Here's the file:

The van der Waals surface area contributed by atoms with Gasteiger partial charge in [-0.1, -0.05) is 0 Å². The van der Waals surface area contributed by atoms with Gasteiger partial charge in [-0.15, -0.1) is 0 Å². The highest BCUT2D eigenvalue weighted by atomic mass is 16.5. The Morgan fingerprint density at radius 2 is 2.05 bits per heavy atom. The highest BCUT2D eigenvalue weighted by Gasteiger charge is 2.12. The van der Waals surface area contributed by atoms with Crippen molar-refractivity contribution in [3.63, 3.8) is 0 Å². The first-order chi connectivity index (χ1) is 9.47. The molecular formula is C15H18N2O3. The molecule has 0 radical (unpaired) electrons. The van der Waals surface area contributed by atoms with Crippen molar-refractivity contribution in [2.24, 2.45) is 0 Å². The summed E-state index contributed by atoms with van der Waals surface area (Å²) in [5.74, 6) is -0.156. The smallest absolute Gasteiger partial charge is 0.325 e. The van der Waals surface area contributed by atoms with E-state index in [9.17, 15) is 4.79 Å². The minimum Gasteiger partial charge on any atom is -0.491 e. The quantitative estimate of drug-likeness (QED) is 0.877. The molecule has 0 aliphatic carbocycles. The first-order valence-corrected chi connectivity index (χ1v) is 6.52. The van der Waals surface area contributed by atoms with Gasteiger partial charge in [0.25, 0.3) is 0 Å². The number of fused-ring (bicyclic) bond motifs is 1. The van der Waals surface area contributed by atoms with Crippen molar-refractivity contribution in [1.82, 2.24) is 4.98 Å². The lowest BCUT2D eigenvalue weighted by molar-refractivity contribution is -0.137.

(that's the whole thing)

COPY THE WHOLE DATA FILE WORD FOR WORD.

The van der Waals surface area contributed by atoms with Gasteiger partial charge in [-0.1, -0.05) is 0 Å². The van der Waals surface area contributed by atoms with Gasteiger partial charge in [-0.15, -0.1) is 0 Å². The highest BCUT2D eigenvalue weighted by atomic mass is 16.5. The Morgan fingerprint density at radius 2 is 2.05 bits per heavy atom. The highest BCUT2D eigenvalue weighted by Gasteiger charge is 2.12. The van der Waals surface area contributed by atoms with Crippen molar-refractivity contribution in [3.63, 3.8) is 0 Å². The first-order chi connectivity index (χ1) is 9.47. The molecular formula is C15H18N2O3. The molecule has 0 radical (unpaired) electrons. The van der Waals surface area contributed by atoms with Crippen molar-refractivity contribution in [2.24, 2.45) is 0 Å². The summed E-state index contributed by atoms with van der Waals surface area (Å²) in [5.74, 6) is -0.156. The smallest absolute Gasteiger partial charge is 0.325 e. The van der Waals surface area contributed by atoms with E-state index in [9.17, 15) is 4.79 Å². The minimum Gasteiger partial charge on any atom is -0.491 e. The quantitative estimate of drug-likeness (QED) is 0.877. The molecule has 0 aliphatic carbocycles. The first-order valence-corrected chi connectivity index (χ1v) is 6.52. The van der Waals surface area contributed by atoms with Gasteiger partial charge in [0.25, 0.3) is 0 Å². The number of fused-ring (bicyclic) bond motifs is 1. The van der Waals surface area contributed by atoms with Crippen molar-refractivity contribution in [1.82, 2.24) is 4.98 Å². The lowest BCUT2D eigenvalue weighted by molar-refractivity contribution is -0.137.